Australians are being warned to stick with branded Apple charging cables after a US carrier employee demonstrated how a standard Apple USB Lightning cable can be rigged with a small, almost invisible Wi-Fi-enabled implant.
The device looks exactly like a standard Apple USB Lightning cable and is like ones being sold in markets across Australia and cheap cable corner store consumer electronic shops.
The implant allows other parties to access the said device and, potentially, wreak havoc by sending phishing pages to the victim’s screen.
Once an unsuspecting person plugs it in, extra components inside the cable remotely connect the hacker to the computer.
Embedded with scripts and commands which are ready to run on a victim’s device, it allows the hacker to assume control of a smartphone or laptop.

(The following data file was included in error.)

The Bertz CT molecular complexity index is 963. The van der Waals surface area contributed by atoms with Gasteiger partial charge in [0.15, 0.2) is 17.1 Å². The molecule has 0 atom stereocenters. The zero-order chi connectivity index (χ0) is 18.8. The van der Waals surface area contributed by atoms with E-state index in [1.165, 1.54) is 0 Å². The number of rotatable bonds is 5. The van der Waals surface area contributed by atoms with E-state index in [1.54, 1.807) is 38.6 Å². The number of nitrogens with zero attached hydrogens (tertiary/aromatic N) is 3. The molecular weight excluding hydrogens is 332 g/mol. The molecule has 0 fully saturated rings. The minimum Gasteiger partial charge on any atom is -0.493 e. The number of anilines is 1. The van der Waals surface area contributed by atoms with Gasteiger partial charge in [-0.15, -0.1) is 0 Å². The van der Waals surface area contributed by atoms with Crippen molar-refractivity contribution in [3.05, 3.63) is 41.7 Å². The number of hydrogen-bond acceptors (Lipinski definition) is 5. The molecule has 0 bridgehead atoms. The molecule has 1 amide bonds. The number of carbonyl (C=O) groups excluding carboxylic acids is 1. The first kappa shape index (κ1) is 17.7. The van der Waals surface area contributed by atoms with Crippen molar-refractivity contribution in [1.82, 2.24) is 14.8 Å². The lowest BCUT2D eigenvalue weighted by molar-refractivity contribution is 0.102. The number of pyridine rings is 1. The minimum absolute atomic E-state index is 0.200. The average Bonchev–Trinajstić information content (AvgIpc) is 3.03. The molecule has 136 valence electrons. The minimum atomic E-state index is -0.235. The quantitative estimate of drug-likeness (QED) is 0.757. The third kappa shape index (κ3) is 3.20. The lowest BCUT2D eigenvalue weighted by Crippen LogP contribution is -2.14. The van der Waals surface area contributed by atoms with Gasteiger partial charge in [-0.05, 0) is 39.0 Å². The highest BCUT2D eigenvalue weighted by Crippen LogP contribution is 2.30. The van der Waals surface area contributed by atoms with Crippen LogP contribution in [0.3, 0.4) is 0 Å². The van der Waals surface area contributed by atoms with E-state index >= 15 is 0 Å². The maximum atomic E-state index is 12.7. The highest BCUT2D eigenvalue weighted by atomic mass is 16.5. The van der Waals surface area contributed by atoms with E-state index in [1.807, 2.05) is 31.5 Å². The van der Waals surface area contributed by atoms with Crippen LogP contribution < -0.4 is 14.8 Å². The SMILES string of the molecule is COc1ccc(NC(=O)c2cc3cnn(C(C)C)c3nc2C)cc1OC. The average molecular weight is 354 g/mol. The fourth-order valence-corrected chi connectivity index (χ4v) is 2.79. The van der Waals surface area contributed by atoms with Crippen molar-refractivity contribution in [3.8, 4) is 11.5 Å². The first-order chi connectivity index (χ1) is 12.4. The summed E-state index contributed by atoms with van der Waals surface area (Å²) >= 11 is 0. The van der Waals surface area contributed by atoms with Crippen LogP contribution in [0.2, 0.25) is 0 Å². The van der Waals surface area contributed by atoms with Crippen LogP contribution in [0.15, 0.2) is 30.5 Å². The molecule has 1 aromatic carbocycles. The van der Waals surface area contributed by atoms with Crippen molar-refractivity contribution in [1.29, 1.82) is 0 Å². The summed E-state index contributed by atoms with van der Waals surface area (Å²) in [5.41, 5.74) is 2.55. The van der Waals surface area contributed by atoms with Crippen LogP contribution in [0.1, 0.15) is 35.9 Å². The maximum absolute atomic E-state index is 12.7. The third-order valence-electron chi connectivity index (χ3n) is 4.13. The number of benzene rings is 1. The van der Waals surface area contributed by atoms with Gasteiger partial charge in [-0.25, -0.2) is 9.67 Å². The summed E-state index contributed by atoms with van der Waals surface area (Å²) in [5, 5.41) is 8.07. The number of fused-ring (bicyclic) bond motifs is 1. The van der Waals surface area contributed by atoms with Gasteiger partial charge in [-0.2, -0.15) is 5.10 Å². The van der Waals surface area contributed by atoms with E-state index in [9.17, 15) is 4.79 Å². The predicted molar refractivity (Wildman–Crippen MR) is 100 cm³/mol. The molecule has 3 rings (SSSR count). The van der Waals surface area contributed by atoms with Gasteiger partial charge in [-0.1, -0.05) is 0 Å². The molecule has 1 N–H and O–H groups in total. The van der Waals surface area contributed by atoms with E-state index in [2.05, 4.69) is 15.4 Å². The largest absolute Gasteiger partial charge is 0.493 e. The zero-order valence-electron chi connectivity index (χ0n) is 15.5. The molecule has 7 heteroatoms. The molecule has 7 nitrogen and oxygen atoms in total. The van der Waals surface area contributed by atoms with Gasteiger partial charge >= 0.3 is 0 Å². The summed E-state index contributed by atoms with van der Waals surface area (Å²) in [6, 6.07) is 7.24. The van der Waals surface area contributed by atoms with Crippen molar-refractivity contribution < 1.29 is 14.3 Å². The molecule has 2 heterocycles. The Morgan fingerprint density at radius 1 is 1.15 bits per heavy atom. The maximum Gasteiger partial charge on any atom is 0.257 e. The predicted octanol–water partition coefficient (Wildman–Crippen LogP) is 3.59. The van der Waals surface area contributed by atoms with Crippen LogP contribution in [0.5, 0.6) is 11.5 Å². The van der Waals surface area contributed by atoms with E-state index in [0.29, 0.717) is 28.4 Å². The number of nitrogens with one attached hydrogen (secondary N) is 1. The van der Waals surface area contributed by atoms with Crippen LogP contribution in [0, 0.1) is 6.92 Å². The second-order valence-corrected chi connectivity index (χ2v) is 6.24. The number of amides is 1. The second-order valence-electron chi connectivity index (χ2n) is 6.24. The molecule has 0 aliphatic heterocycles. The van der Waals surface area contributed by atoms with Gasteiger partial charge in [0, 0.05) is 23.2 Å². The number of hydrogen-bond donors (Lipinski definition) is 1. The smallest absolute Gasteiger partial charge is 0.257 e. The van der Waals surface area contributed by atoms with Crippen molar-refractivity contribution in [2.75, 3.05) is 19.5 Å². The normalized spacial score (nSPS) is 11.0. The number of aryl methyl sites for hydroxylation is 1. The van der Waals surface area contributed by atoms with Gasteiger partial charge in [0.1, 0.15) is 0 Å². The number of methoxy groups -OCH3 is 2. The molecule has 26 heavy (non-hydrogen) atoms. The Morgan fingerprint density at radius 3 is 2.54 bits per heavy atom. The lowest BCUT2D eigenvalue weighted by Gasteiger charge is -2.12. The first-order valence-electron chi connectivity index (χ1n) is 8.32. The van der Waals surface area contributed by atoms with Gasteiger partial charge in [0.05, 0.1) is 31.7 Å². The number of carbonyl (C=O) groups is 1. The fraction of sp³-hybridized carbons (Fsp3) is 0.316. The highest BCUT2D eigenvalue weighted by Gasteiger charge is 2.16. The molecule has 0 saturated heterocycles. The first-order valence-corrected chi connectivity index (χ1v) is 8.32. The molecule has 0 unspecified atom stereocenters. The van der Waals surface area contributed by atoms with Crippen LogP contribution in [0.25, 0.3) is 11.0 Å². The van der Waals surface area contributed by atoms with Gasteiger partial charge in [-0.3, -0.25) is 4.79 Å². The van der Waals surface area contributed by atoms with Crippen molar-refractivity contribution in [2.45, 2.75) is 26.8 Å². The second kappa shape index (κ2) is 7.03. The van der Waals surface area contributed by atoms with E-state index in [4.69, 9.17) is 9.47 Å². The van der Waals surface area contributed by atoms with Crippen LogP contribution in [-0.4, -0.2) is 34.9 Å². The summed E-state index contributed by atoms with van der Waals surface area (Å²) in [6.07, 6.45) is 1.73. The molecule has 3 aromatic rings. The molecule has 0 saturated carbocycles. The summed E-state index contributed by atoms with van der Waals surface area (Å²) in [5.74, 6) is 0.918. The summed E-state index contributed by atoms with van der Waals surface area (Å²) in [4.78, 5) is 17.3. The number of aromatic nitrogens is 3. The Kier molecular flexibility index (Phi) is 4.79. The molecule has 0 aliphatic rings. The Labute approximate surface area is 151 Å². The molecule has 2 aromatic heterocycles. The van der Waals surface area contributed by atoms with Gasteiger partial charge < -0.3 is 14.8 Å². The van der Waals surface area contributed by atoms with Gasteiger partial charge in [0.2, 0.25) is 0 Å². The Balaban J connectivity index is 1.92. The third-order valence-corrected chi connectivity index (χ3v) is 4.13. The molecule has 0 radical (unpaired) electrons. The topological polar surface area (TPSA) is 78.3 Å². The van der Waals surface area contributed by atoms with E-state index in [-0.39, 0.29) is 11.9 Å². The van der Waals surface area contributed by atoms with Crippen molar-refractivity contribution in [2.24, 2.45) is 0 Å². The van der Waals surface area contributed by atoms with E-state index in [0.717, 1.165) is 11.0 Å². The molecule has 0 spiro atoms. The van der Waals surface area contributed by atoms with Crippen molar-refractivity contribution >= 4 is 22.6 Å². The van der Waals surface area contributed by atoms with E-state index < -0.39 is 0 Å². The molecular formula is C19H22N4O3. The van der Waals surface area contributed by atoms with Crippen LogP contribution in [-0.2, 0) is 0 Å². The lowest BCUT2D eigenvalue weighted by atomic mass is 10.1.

They can also ‘kill’ the USB implant, which erases evidence of its use.
‘It looks like a legitimate cable and works just like one. Not even your computer will notice a difference. Until I, as an attacker, wirelessly take control of the cable,’ the security researcher told Vice.
‘It’s like being able to sit at the keyboard and mouse of the victim but without actually being there.’
He unveiled his project at the annual Def Con hacking conference in Las Vegas, Nevada, explaining that he spent thousands of dollars in the process, with each doctored cable taking four hours to make.
Although this exercise was focused on an Apple product, ‘MG’ warns that Wi-Fi-enabled implants are small enough to be used in accessories issued from other virtually every other smartphone brand.
‘This specific Lightning cable allows for cross-platform attack payloads, and the implant I have created is easily adapted to other USB cable types,’ he told TechCrunch.
‘Apple just happens to be the most difficult to implant, so it was a good proof of capabilities.’